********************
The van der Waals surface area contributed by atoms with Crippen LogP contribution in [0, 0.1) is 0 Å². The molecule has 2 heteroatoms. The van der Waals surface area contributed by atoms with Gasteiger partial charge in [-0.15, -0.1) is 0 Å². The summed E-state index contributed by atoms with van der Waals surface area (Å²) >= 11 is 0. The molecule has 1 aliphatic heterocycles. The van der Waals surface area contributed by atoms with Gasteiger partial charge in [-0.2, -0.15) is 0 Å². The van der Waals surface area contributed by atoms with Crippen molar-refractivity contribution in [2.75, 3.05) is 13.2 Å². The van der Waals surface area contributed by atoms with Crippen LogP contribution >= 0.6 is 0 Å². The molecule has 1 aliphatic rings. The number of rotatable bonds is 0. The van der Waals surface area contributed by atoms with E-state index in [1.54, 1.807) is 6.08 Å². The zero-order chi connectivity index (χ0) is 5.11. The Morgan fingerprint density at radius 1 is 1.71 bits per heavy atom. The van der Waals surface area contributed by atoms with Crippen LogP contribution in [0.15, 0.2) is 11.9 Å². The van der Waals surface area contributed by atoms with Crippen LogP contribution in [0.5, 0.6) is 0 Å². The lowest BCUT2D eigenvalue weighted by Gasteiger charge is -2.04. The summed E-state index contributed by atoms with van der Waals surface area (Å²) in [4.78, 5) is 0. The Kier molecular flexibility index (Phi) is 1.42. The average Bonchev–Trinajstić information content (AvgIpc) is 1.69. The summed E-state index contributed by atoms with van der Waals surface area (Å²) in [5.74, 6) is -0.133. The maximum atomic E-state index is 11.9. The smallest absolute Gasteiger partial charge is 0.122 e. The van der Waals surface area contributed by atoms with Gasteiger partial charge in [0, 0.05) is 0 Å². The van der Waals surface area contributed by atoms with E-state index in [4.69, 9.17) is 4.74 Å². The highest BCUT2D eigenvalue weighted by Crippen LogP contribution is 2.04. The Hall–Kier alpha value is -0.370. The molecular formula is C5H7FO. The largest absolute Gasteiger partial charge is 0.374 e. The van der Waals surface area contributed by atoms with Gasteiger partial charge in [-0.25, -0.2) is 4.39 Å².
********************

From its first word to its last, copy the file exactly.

The van der Waals surface area contributed by atoms with Crippen LogP contribution in [0, 0.1) is 0 Å². The molecule has 2 heteroatoms. The van der Waals surface area contributed by atoms with Gasteiger partial charge in [-0.15, -0.1) is 0 Å². The summed E-state index contributed by atoms with van der Waals surface area (Å²) >= 11 is 0. The molecule has 1 aliphatic heterocycles. The van der Waals surface area contributed by atoms with Gasteiger partial charge in [-0.2, -0.15) is 0 Å². The van der Waals surface area contributed by atoms with Crippen molar-refractivity contribution in [2.75, 3.05) is 13.2 Å². The van der Waals surface area contributed by atoms with Crippen LogP contribution >= 0.6 is 0 Å². The molecule has 1 aliphatic rings. The number of rotatable bonds is 0. The van der Waals surface area contributed by atoms with E-state index in [1.54, 1.807) is 6.08 Å². The zero-order chi connectivity index (χ0) is 5.11. The Morgan fingerprint density at radius 1 is 1.71 bits per heavy atom. The van der Waals surface area contributed by atoms with Crippen LogP contribution in [0.15, 0.2) is 11.9 Å². The van der Waals surface area contributed by atoms with Crippen LogP contribution in [0.5, 0.6) is 0 Å². The lowest BCUT2D eigenvalue weighted by Gasteiger charge is -2.04. The summed E-state index contributed by atoms with van der Waals surface area (Å²) in [4.78, 5) is 0. The Kier molecular flexibility index (Phi) is 1.42. The average Bonchev–Trinajstić information content (AvgIpc) is 1.69. The summed E-state index contributed by atoms with van der Waals surface area (Å²) in [5.74, 6) is -0.133. The maximum atomic E-state index is 11.9. The smallest absolute Gasteiger partial charge is 0.122 e. The van der Waals surface area contributed by atoms with Gasteiger partial charge in [0, 0.05) is 0 Å². The van der Waals surface area contributed by atoms with E-state index in [4.69, 9.17) is 4.74 Å². The highest BCUT2D eigenvalue weighted by Crippen LogP contribution is 2.04. The Hall–Kier alpha value is -0.370. The molecular formula is C5H7FO. The largest absolute Gasteiger partial charge is 0.374 e. The van der Waals surface area contributed by atoms with Gasteiger partial charge in [-0.25, -0.2) is 4.39 Å².